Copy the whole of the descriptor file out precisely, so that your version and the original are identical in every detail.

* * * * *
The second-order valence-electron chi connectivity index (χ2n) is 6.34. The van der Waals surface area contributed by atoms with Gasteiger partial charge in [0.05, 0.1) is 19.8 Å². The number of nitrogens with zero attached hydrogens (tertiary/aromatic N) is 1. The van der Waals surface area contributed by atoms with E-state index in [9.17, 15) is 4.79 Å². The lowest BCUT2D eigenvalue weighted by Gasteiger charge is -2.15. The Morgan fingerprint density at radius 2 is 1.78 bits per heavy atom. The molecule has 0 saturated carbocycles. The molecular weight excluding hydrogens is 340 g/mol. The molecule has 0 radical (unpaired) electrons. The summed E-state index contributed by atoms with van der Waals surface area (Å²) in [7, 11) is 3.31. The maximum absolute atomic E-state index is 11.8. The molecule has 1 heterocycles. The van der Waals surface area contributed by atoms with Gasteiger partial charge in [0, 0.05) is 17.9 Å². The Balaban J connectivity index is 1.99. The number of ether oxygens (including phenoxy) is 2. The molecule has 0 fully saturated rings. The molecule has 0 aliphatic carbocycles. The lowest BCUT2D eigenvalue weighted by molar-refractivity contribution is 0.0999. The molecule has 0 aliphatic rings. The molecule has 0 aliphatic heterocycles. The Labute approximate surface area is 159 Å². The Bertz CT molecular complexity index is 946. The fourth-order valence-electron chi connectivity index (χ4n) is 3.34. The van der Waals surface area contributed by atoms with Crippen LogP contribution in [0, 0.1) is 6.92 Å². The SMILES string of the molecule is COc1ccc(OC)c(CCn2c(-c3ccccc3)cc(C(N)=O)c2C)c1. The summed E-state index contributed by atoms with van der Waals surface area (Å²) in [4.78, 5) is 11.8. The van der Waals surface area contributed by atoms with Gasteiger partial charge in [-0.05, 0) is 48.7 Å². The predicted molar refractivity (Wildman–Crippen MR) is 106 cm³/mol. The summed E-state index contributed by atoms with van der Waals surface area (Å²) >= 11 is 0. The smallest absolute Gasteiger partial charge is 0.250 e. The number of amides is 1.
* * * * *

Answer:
The second-order valence-electron chi connectivity index (χ2n) is 6.34. The van der Waals surface area contributed by atoms with Gasteiger partial charge in [0.05, 0.1) is 19.8 Å². The number of nitrogens with zero attached hydrogens (tertiary/aromatic N) is 1. The van der Waals surface area contributed by atoms with E-state index in [9.17, 15) is 4.79 Å². The lowest BCUT2D eigenvalue weighted by Gasteiger charge is -2.15. The Morgan fingerprint density at radius 2 is 1.78 bits per heavy atom. The molecule has 0 saturated carbocycles. The molecular weight excluding hydrogens is 340 g/mol. The molecule has 0 radical (unpaired) electrons. The summed E-state index contributed by atoms with van der Waals surface area (Å²) in [7, 11) is 3.31. The maximum absolute atomic E-state index is 11.8. The molecule has 1 heterocycles. The van der Waals surface area contributed by atoms with Gasteiger partial charge in [0, 0.05) is 17.9 Å². The Balaban J connectivity index is 1.99. The number of ether oxygens (including phenoxy) is 2. The molecule has 0 fully saturated rings. The molecule has 0 aliphatic carbocycles. The lowest BCUT2D eigenvalue weighted by molar-refractivity contribution is 0.0999. The molecule has 0 aliphatic rings. The molecule has 0 aliphatic heterocycles. The Labute approximate surface area is 159 Å². The Bertz CT molecular complexity index is 946. The fourth-order valence-electron chi connectivity index (χ4n) is 3.34. The van der Waals surface area contributed by atoms with Crippen LogP contribution in [0, 0.1) is 6.92 Å². The SMILES string of the molecule is COc1ccc(OC)c(CCn2c(-c3ccccc3)cc(C(N)=O)c2C)c1. The summed E-state index contributed by atoms with van der Waals surface area (Å²) in [4.78, 5) is 11.8. The van der Waals surface area contributed by atoms with Gasteiger partial charge in [-0.05, 0) is 48.7 Å². The predicted molar refractivity (Wildman–Crippen MR) is 106 cm³/mol. The summed E-state index contributed by atoms with van der Waals surface area (Å²) >= 11 is 0. The smallest absolute Gasteiger partial charge is 0.250 e. The number of amides is 1.